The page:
July 3, 2014
News Feed Study Leads Facebook To Issue A Public Apology
Alan McStravick for redOrbit.com - Your Universe online
Sheryl Sandberg, the very likeable chief operating officer for Facebook and author of the popular and controversial 'Lean In: Women, Work and the Will to Lead,' was selected to be the public face for the social network's apology after it came to light the company, working with researchers from the University of California, San Francisco and Cornell University, manipulated the news feeds of 689,003 of their users. Unfortunately, neither Sandberg nor Facebook seem sorry for the right reason.
Claiming the week-long psychological experiment and its results had been “poorly communicated”, Sandberg explained to The Wall Street Journal, “This was part of ongoing research companies do to test different products, and that was what it was.” Sandberg then apologized for how the company went about publicizing the study, stating, “We never meant to upset you.”
The bigger issue is that manipulations of data likely occur on a very regular basis at the company. Not voiced in this mea culpa was any mention that Facebook planned to curtail any future study or “ongoing research.”
This particular study, led by data scientist Adam Kramer, used an algorithm that was designed to alter the receipt order of stories to a user's News Feed. The algorithm would seek out either positively- or negatively-worded posts and then monitor the users’ subsequent status updates to judge whether they were susceptible to the emotional contagion they were hypothesizing existed. Neither the data scientists nor Facebook altered any of the posts. They merely highlighted whether the user would receive a higher percentage of negative or positive posts.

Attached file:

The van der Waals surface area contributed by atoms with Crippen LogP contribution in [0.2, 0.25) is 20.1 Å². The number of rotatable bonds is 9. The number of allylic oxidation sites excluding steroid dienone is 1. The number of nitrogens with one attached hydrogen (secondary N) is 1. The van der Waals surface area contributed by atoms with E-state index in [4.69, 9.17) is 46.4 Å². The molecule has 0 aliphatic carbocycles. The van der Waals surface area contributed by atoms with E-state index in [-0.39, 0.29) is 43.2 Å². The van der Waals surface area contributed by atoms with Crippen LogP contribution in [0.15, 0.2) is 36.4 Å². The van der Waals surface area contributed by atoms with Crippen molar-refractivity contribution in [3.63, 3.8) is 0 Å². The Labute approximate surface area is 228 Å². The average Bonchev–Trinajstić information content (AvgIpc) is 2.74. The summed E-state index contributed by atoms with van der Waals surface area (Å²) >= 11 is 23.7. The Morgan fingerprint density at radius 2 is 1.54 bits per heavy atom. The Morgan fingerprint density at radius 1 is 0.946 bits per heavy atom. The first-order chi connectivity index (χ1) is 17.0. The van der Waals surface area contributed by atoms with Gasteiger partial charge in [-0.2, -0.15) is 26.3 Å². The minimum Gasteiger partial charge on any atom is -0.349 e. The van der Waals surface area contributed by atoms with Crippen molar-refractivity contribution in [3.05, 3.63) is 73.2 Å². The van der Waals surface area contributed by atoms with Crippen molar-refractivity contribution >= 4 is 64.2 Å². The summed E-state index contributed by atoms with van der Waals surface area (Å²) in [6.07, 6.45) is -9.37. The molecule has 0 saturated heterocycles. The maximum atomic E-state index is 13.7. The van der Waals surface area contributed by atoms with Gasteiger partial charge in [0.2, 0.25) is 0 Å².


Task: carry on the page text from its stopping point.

As the results of the study showed, a Facebook user is influenced by the emotional tenor of the messages that arrive in their News Feed. Those subjected to more positive messages tended to post updates that were themselves more positive. Conversely, those who had the negative messages funneled to their Facebook page, tended to to react negatively in their own later updates.
While Facebook believes the fault was in how the study was conveyed and not in the act itself, researchers are now openly calling into question whether or not Facebook breached ethical guidelines around informed consent that most every study is expected to abide by.
“We felt that it was important to investigate the common worry that seeing friends post positive content leads to people feeling negative or left out,” Kramer offered as his own attempt at an apology. “At the same time, we were concerned that exposure to friends' negativity might lead people to avoid visiting Facebook. I can understand why some people have concerns about it, and my co-authors and I are very sorry for the way the paper described the research and any anxiety it caused.”
For the time being, we'll have to sit and wait and see if these apologies mollify the American public. But as not all of the users who were targeted by the study are US residents, it turns out the Information Commissioner's Office (ICO), a UK regulator, has opened an investigation into the social network over their conduct of the very broad study. The scope of the investigation is to determine if Facebook broke data protection laws. According to the BBC, the ICO intends shortly to question Facebook on the matter during which the company claims, “appropriate protections for people's information,” had been taken.
In a statement, Facebook's Richard Allen said, “We are happy to answer any questions regulators may have.”
The ICO will also reach out to Irish regulators for assistance as Facebook's European Headquarters are in Dublin, Ireland.
The company continued to shield itself from any perceived wrongdoing by claiming that there had been “no unnecessary collection of people's data.” The issue many in the public take issue with, and rightly so, is the willful manipulation of an individual user's emotional state under the guise of the results being important for academic purposes. People who regularly engage on Facebook will now have to determine if the Facebook experience provides enough value that they will, henceforth, willingly submit themselves and their data to any future forms of study.